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Medically Reviewed by Dr Rob Hicks

What is MERS-CoV?


Middle East Respiratory Syndrome or (MERS-CoV) is a relatively new type of severe respiratory illness.

Infection with Middle East Respiratory Syndrome was first identified in Saudi Arabia in 2012. The disease is believed to have started in camels, but most cases now stem from human-to-human transmission.

One of the first people to be diagnosed was seen by doctors in the UK after returning from the Middle East.

What are the symptoms of MERS-CoV?

Patients treated for MERS-CoV have had symptoms including:

Many of the milder symptoms are also seen in more common illnesses, such as colds and flu. Anyone with these symptoms who's been to the Middle East recently should let doctors know about their travel, especially if symptoms worsen.

How is MERS-CoV treated?

Some patients with MERS have been admitted to hospital initially suspected of having pneumonia and were given antibiotics.

Patients with MERS-CoV who suffer acute respiratory failure may need to use a ventilator machine to breathe with oxygen.

Hospitals are briefed to keep anyone suspected of having MERS-CoV isolated to help stop infection spreading.

How is MERS-CoV different from SARs?

Diagnosis of MERS-CoV may involve taking samples from the lower respiratory tract, plus urine, blood and stool (poo) samples.

According to research published in the Lancet Infectious Diseases, the virus has been most apparent in the respiratory tract and in urine, which may help explain the kidney failure.

Low concentrations of the virus were seen in stool samples, which is a key difference to SARS, which has higher virus signs in these tests.

This difference helps researchers understand how the new virus spreads inside the body.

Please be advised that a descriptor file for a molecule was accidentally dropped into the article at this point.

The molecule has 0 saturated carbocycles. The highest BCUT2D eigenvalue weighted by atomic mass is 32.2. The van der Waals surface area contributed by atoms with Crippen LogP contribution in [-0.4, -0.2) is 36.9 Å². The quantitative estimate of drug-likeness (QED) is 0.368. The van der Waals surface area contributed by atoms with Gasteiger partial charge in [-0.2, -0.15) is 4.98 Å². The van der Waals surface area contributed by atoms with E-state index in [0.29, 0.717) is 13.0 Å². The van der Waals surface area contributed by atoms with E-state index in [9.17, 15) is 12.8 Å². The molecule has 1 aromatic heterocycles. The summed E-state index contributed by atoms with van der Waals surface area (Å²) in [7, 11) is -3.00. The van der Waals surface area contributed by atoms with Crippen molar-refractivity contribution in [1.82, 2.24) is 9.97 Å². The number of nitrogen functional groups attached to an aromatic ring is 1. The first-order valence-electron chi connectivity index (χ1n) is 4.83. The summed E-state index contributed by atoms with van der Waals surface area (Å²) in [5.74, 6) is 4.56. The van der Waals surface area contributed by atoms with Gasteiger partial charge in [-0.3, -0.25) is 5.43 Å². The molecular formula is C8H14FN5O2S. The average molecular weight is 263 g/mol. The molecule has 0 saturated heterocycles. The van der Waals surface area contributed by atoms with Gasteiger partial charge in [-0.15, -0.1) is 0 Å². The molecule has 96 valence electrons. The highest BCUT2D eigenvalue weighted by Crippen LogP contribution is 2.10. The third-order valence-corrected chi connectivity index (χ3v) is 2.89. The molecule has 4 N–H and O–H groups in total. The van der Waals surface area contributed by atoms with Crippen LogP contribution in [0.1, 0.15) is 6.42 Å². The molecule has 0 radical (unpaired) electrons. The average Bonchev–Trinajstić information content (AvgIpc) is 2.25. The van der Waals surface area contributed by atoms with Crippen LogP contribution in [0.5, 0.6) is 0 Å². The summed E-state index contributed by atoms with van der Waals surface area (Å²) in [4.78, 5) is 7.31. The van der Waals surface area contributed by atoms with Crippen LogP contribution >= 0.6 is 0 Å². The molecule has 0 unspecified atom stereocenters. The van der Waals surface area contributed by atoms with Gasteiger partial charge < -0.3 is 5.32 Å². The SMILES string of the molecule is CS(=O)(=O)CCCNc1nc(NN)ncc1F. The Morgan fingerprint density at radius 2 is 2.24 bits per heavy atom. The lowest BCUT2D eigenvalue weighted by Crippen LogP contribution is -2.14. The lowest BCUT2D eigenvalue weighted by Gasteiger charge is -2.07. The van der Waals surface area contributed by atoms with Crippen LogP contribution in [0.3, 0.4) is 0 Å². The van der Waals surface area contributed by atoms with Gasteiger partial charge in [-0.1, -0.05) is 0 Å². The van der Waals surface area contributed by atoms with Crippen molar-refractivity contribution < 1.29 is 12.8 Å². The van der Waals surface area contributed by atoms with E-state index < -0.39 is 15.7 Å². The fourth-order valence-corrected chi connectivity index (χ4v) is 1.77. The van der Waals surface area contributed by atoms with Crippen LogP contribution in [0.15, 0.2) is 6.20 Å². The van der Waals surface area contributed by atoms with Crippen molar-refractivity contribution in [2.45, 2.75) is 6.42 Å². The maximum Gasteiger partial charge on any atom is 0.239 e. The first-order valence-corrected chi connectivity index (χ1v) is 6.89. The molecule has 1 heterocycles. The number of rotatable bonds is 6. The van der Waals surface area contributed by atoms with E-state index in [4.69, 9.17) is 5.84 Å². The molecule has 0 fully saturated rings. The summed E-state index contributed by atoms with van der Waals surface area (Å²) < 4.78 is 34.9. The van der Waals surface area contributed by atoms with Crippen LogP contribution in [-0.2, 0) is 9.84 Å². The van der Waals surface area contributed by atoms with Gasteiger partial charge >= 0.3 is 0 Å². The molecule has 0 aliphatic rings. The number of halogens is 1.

This is important for diagnosis and infection control.

No vaccine is available to prevent MERS yet, but trials are underway.

Researchers say mapping the genetic data of the new virus is important in understanding the risk it poses.

Will MERS-CoV become a pandemic?

French researchers writing in the Lancet in July 2013 reported that MERS-CoV does not yet have the potential to cause a pandemic.

The team from the Institut Pasteur in Paris say MERS-CoV has not spread as rapidly or as widely as SARS did.

Based on cases so far, their 'worst case' estimates are that one infected person could infect eight or more people, which they don’t think could lead to a rapid spread across the population.

They do caution though that milder MERS-CoV cases may not have been detected, which would affect their predictions.

What advice are UK health officials giving?

Public Health England says travellers could bring MERS into the UK but the risk is very low.

It also says that the risk of people being infected if they travel to the Middle East or South Korea is very low.

Specific advice to people visiting the Middle East is to avoid any unnecessary contact with camels.

Travellers should practise good general hygiene measures, such as regular hand washing with soap and water at all times, but especially before and after visiting farms, barns or market areas.

Visitors are advised to avoid raw camel milk and camel products, or any type of food that may have been contaminated with animal secretions, unless washed or peeled or thoroughly cooked.

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Published on June 17, 2015

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